Indoor gardening 2013 - Lettuce edition

Over the years, I had tried growing different seedlings inside.  This included starting tomatoes, peppers, eggplant, and some other vegetables prior to the start of the season.  There were myriad problems.  The first was that the natural light never seemed to be enough.  The seedlings grew, but not very vigorously.  The best year we had, the cat ended up wanting the same view as the seedlingfs, and knocked them over.   This mess caused us to swear off raising seedlings indoors.  So, we ended up just buying our plants the next year.
When we redid our kitchen, I bought a solid, yet inexpensive adjustable rack from a store.   We had to put all of our pots and pans there while the cabinets were being replaced.  Once that project was finished, the rack went into the basement, holding odds and ends.  I decided to repurpose it have my citrus trees in the racks under the lights.  Since the shelving is adjustable, this was perfect for the height of the trees.  I then decided to dig up our rosemary plant to save it from the harsh winter and put that on the shelf too.  I did this in October, and everything was going very well with those plants.  The rosemary is growing well and the citrus is also doing well.  I then looked at the other racks and thought that they would make a perfect spot for seedlings.  The only problem was that it was December, way too early to start seedlings here.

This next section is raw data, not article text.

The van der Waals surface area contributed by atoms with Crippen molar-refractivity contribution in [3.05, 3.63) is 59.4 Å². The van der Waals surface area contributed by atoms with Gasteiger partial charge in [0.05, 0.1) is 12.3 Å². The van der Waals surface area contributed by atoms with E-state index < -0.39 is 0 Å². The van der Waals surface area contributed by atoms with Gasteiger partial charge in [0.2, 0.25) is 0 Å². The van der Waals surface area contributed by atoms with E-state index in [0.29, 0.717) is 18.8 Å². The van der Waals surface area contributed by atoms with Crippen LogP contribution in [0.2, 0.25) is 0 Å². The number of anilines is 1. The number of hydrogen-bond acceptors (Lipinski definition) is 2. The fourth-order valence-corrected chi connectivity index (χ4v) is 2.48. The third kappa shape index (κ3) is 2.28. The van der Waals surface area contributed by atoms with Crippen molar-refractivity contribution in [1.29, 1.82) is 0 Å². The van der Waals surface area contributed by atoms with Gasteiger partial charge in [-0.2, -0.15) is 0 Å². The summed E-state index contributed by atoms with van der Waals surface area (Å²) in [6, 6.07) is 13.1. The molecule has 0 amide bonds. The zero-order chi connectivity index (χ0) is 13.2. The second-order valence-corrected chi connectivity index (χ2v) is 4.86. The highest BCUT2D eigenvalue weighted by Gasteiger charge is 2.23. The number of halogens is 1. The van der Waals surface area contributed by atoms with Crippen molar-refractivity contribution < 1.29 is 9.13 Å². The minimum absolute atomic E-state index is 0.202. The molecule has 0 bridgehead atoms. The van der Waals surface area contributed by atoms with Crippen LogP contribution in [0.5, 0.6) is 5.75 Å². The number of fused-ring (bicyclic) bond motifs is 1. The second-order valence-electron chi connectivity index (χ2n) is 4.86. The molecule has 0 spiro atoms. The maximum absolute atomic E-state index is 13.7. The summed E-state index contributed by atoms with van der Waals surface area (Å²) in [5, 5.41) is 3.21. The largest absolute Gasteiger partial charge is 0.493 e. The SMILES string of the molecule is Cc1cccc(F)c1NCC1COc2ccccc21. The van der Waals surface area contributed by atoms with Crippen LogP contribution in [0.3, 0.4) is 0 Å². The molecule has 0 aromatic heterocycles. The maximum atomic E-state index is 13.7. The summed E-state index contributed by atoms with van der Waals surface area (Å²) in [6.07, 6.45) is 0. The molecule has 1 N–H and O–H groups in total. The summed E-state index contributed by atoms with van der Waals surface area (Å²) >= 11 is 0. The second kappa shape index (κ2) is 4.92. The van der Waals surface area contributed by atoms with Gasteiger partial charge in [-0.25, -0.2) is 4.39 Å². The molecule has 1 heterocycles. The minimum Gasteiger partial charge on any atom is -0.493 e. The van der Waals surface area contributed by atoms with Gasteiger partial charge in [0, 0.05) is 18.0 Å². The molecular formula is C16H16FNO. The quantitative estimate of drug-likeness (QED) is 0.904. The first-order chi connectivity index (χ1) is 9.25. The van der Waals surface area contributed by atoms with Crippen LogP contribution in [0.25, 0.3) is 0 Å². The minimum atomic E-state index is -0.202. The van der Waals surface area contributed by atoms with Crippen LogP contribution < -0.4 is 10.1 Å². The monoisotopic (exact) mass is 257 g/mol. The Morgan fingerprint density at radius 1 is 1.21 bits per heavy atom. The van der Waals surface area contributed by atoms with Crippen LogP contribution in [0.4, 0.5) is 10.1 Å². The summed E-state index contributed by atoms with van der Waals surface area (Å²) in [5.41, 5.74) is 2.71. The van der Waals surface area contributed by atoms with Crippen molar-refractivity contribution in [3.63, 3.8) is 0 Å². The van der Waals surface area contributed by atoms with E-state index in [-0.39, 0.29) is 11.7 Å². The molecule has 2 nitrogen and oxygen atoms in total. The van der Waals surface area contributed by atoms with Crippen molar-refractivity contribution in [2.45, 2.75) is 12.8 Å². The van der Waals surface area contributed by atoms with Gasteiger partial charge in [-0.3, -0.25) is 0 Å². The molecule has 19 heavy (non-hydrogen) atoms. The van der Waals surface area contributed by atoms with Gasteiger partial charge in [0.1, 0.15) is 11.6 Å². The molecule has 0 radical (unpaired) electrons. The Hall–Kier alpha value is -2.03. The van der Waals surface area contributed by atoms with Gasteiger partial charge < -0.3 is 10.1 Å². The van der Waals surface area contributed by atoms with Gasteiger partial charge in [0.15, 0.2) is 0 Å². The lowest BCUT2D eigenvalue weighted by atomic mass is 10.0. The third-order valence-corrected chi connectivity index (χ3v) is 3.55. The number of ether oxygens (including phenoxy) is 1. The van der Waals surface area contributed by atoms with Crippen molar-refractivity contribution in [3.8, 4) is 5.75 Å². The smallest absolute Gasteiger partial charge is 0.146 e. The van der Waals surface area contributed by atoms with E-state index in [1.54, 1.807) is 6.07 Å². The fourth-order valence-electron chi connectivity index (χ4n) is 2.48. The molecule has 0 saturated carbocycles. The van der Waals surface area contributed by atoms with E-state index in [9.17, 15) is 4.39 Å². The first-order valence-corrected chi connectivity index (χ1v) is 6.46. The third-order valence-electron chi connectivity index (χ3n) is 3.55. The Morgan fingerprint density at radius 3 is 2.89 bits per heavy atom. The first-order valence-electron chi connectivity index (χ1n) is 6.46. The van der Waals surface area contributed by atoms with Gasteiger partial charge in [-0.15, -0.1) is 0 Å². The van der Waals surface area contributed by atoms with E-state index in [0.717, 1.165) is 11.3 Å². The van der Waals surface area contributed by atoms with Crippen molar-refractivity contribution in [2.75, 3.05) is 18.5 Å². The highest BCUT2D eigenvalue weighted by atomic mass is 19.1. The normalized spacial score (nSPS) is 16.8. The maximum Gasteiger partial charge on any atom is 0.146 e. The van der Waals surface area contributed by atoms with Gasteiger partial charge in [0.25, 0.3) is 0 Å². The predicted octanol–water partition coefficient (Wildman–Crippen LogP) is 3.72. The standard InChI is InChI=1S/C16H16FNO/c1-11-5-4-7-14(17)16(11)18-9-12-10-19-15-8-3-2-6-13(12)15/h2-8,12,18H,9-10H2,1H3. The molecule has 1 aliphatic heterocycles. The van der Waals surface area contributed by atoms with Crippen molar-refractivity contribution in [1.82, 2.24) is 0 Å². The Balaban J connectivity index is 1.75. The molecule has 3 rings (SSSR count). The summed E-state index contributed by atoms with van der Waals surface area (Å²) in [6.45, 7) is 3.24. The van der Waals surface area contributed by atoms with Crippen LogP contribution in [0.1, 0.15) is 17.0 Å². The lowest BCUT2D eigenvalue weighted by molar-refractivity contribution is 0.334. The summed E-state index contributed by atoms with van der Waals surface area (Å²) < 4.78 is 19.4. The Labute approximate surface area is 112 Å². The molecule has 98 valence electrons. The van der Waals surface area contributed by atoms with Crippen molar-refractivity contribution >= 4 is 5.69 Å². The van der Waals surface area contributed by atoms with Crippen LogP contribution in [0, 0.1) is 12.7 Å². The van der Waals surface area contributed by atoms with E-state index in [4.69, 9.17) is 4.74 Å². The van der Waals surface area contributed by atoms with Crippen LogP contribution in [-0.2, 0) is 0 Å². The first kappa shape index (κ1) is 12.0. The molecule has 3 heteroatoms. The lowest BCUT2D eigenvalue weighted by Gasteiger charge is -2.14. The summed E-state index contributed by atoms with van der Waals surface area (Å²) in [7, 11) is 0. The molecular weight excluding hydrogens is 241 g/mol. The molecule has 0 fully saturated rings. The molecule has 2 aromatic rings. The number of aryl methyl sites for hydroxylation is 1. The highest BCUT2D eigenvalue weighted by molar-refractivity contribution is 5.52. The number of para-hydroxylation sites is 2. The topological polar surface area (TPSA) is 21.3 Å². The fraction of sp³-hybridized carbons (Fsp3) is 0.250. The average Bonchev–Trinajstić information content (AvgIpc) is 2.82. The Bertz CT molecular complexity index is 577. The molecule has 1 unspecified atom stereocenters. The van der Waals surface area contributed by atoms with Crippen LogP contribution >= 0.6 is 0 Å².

So, I decided to try lettuce.  I had never been particularly good at growing lettuce (indoors or out), so I knew it would be a challenge.  I bought some seeds and some potting mix from our local garden center.  I had all the trays and domes I could possibly need.  Now, on a recent visit to Drumlin farm, I looked at how they grew their lettuce.  They used plastic trays with holes, lined them with newspaper, and filled them with soil.  I assumed that the newspaper helped with moisture retention, so I decided to do something similar.  I took some similar trays, lined then with newspaper, filled with potting soil and placed them in solid trays.  This effectively allowed me to water from the bottom and have it get wicked up through the newspaper and into the soil.  This allowed the roots to get all of the water they needed, without overwatering.  I then hooked up a simple T8 fluorescent shop light and had it on for 12-15 hours per day.  Lettuce prefers cool soil, so I did not heat the soil with any mats.  This was at the ambient cellar temperature of 50-55 degrees F.  (This was during the polar vortex, it’s usually around 58).  After 40 days, here is what I have:
The plants are a Bibb lettuce called Jade Gem.   
I also have some loose leaf lettuce here which I have already cut twice:
  All in all, the experiment went extremely well.  With this new setup, I’l be starting seedlings indoors again real soon.